In August of 2012, Sara Barron alerted the Washington State Department of Health of an unusual situation at Prosser Memorial Hospital in the farm town of Prosser, Washington. A veteran nurse, Barron was in charge of infection control and quality assurance at the hospital when she noticed there had been two babies born with the birth defect of anencephaly in a six month period. When she discussed this with another doctor at the hospital, which averages 30 births per month, the doctor informed her that another baby with the defect was to be born soon.
Anencephaly is a serious birth defect in which a baby is born without parts of the brain and skull. It is a type of neural tube defect (NTD) that happens during the first month of pregnancy, usually before a woman knows she is pregnant. In normal development, “as the neural tube forms and closes, it helps form the baby’s brain and skull (upper part of the neural tube), spinal cord, and back bones (lower part of the neural tube). Anencephaly happens if the upper part of the neural tube does not close all the way, often resulting in a baby being born without the front part of the brain (forebrain) and the thinking and coordinating part of the brain (cerebrum). The remaining parts of the brain are often not covered by bone or skin.”
Almost all babies with the defect die shortly after birth.
In her more than 30 year career, Barron had only seen one or two cases of anencephaly. When she later attended a regional medical conference, she started hearing about more cases, in addition to the three at her hospital. It was then she realized there was a problem and she notified the state health department.
An investigation discovered that in 2012, there were 12 births with the defec. The investigation was expanded, and as of September 2013, 23 babies with anencephaly had been born since 2010 in the small three county area. Four were born with another neural tube defect (NTD), spina bifida. This means that for every 10,000 births, 8 were born with anencephaly, four times the national average of 2 for every 10,000. This just includes births as there could have been more NTD pregnancies that were terminated once the defect had been discovered.
It was obvious there was a cluster of defects. The question was, why?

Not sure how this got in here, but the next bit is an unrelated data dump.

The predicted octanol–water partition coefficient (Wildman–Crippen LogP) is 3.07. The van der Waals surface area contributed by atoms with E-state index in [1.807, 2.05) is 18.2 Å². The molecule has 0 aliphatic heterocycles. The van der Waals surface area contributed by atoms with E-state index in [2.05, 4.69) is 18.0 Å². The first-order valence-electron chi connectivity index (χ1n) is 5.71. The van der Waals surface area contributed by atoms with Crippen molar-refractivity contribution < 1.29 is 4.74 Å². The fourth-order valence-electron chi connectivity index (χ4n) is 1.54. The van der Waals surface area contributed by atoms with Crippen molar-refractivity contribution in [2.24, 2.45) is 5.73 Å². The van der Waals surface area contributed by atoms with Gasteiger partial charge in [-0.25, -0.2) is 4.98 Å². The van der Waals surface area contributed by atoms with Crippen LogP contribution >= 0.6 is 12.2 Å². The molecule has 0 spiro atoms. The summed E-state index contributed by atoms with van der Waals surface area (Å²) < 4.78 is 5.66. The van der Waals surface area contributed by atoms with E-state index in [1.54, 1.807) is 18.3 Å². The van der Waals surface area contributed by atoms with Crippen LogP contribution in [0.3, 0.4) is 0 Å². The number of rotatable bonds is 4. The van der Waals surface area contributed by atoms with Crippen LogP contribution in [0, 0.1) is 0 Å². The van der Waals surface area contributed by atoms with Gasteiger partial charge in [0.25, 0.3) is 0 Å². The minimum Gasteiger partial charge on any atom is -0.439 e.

In February 2013, a case study was done by reviewing the records and backgrounds of the women that had the 27 NTD pregnancies and compared them with another randomly selected 108 pregnant women from the same time period. They examined everything from where the women worked, where they were treated, lived, age, smoking habits, and even economic and educational factors. They also looked at race as there is a high migrant farm worker population in the area.
In a report published by the Centers for Disease Control in September 2013, they noted that, “No statistically significant differences were identified between cases and controls, and a clear cause of the elevated prevalence of anencephaly was not determined.”
Previous research has shown that low intake of folic acid before pregnancy and during the early stages of pregnancy increases the risk of NTD. Since 1996, the United States has required manufacturers to enrich grains such as rice and those used in cereal with folic acid to help increase the amount childbearing aged women received. Since that time, there has been a 27 percent decrease in the number of NTD pregnancies. Other studies have shown a 50-75 percent decrease in NTD pregnancies with the use of folic acid supplements.
With no clear indication of the cause of the cluster, the Washington State Health Department is stepping up efforts to have doctors educate their patients of the importance of folic acid for women prior to and during pregnancy. In addition, they are monitoring the nitrates concentration in private wells, as they are known to cause health issues and deplete the amount of folic acid in the body. The affected area is a farming community and nitrates are found in fertilizer.
The CDC continued to monitor the situation throughout 2013 and will issue an updated report in the spring.